By Bastien Inzaurralde
and Elaine Ganley
BRETIGNY-SUR-ORGE, FRANCE: A powerful crane on Saturday lifted the carcass of the most damaged of four train cars that derailed, killing six people and injuring nearly 200 south of Paris in what investigators believe may have been a case of equipment failure on a line some claim is neglected.
Authorities had feared more victims would be found under the wreckage but none was discovered, said the governor of the Essonne region, Michel Fuzeau.
“We are now assured that there are no more victims,” Fuzeau said after the start of the delicate operation by the 700-ton crane. The machine is to remove the cars damaged from the tracks at the small Bretigny-Sur-Orge station. On Friday, four cars slid off the tracks there as the train sped through town, which was not a stop on its journey to central France.
Human error has been ruled out by France’s transport minister and the focus of the investigation is on a detached piece of metal in a switching joint on the tracks. The national rail company, SNCF, has already taken blame for Friday evening’s crash, which occurred at the start of a busy holiday weekend.
“The SNCF considers itself responsible,” rail company chief Guillaume Pepy said. “It is responsible for the lives of its clients.”
The packed train, carrying around 385 passengers, was traveling below the speed limit at 85 mph when it derailed, skidded and slammed into the station platform in the small town outside the capital. It was 20 minutes into a scheduled three-hour trip to Limoges in central France.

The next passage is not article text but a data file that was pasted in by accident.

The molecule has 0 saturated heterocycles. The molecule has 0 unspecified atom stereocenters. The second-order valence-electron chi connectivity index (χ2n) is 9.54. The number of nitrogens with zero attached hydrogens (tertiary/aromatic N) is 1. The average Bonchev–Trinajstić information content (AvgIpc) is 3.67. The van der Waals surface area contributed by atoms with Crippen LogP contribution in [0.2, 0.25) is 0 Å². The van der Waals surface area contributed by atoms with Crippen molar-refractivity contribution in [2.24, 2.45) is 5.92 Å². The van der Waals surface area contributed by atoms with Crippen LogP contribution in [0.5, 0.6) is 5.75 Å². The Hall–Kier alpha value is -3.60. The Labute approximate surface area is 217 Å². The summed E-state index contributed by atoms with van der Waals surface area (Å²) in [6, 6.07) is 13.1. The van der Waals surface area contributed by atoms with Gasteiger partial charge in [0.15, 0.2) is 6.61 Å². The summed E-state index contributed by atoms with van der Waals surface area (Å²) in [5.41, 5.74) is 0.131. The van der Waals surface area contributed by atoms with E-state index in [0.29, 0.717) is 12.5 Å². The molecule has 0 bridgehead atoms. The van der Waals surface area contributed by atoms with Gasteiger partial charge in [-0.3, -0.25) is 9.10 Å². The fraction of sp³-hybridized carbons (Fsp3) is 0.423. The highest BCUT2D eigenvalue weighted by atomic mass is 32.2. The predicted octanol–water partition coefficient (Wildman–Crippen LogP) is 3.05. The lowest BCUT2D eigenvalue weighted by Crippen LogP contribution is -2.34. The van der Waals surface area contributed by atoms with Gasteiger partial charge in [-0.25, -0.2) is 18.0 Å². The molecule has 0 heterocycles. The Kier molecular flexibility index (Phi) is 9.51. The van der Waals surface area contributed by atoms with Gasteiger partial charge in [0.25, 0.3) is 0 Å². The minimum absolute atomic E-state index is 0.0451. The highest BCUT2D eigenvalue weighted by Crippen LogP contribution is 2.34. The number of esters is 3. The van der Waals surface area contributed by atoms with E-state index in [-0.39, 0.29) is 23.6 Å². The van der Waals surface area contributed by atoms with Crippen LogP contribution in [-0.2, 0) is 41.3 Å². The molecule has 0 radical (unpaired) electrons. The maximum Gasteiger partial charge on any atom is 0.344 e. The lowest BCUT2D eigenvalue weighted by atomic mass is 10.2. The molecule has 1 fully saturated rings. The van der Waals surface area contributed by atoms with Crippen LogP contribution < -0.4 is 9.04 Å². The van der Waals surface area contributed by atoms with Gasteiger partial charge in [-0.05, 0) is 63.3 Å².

The crane, sent from northern France, towered over the small buildings that surround the railway station. A smaller crane initially removed benches, street lamps and other urban furnishings to make place for the larger crane outside the station.
The operation is an “extraordinarily difficult technique given that we are in a train station,” Pepy said. “For the moment, we don’t know how long it could take.” He said the operation could last through today, which is the July 14 Bastille Day holiday, and into Monday, stressing the crane’s operators will be careful and slow in lifting the cars.
It was not immediately clear whether the damaged cars would be lifted over buildings onto trucks as authorities had indicated — or whether the debris would be taken away by rail. There was no immediate sign that the damaged car that was lifted to check for victims had left the tracks.
Pepy, the train authority chief, said investigators found that a 22-pound piece of metal he compared to a staple between two rails in a switching system, which guides trains from one track to another, seems to have “detached itself from the rails, lifted and constituted the initial cause of the derailment.”
Investigators were looking into how this happened since another train had traveled safely through the station about 30 minutes before. In addition, they were trying to determine why the train’s third car was the first to derail.
The train was about 12 miles into its 250-mile journey to Limoges.